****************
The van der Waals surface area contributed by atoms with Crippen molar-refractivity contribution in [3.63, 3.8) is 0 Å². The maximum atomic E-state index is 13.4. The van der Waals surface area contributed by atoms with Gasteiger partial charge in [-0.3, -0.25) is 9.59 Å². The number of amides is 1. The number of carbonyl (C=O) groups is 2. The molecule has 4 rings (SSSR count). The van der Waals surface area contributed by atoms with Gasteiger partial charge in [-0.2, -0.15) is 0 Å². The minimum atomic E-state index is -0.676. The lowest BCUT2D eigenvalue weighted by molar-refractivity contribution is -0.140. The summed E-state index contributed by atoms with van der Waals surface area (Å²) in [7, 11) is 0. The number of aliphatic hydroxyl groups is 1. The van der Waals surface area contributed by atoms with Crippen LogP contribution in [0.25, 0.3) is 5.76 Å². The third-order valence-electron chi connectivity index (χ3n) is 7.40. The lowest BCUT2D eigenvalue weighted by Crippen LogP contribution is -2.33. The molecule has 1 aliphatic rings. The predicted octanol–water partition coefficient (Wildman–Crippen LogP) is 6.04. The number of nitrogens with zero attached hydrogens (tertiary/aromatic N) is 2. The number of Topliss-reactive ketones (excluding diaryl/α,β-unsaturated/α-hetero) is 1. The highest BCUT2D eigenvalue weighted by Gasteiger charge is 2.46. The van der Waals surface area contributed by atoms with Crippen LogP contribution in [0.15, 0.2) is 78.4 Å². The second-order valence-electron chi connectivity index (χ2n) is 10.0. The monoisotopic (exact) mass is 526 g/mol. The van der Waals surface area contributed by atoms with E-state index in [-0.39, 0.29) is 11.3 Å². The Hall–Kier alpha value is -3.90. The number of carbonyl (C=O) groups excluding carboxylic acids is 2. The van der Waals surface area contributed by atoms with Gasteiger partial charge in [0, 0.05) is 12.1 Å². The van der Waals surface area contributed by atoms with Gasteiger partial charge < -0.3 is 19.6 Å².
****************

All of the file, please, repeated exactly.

The van der Waals surface area contributed by atoms with Crippen molar-refractivity contribution in [3.63, 3.8) is 0 Å². The maximum atomic E-state index is 13.4. The van der Waals surface area contributed by atoms with Gasteiger partial charge in [-0.3, -0.25) is 9.59 Å². The number of amides is 1. The number of carbonyl (C=O) groups is 2. The molecule has 4 rings (SSSR count). The van der Waals surface area contributed by atoms with Gasteiger partial charge in [-0.2, -0.15) is 0 Å². The minimum atomic E-state index is -0.676. The lowest BCUT2D eigenvalue weighted by molar-refractivity contribution is -0.140. The summed E-state index contributed by atoms with van der Waals surface area (Å²) in [7, 11) is 0. The number of aliphatic hydroxyl groups is 1. The van der Waals surface area contributed by atoms with Crippen LogP contribution in [0.25, 0.3) is 5.76 Å². The third-order valence-electron chi connectivity index (χ3n) is 7.40. The lowest BCUT2D eigenvalue weighted by Crippen LogP contribution is -2.33. The molecule has 1 aliphatic rings. The predicted octanol–water partition coefficient (Wildman–Crippen LogP) is 6.04. The number of nitrogens with zero attached hydrogens (tertiary/aromatic N) is 2. The number of Topliss-reactive ketones (excluding diaryl/α,β-unsaturated/α-hetero) is 1. The highest BCUT2D eigenvalue weighted by Gasteiger charge is 2.46. The van der Waals surface area contributed by atoms with Crippen LogP contribution in [0.15, 0.2) is 78.4 Å². The second-order valence-electron chi connectivity index (χ2n) is 10.0. The monoisotopic (exact) mass is 526 g/mol. The van der Waals surface area contributed by atoms with E-state index in [-0.39, 0.29) is 11.3 Å². The Hall–Kier alpha value is -3.90. The number of carbonyl (C=O) groups excluding carboxylic acids is 2. The van der Waals surface area contributed by atoms with Gasteiger partial charge in [0, 0.05) is 12.1 Å². The van der Waals surface area contributed by atoms with Gasteiger partial charge < -0.3 is 19.6 Å².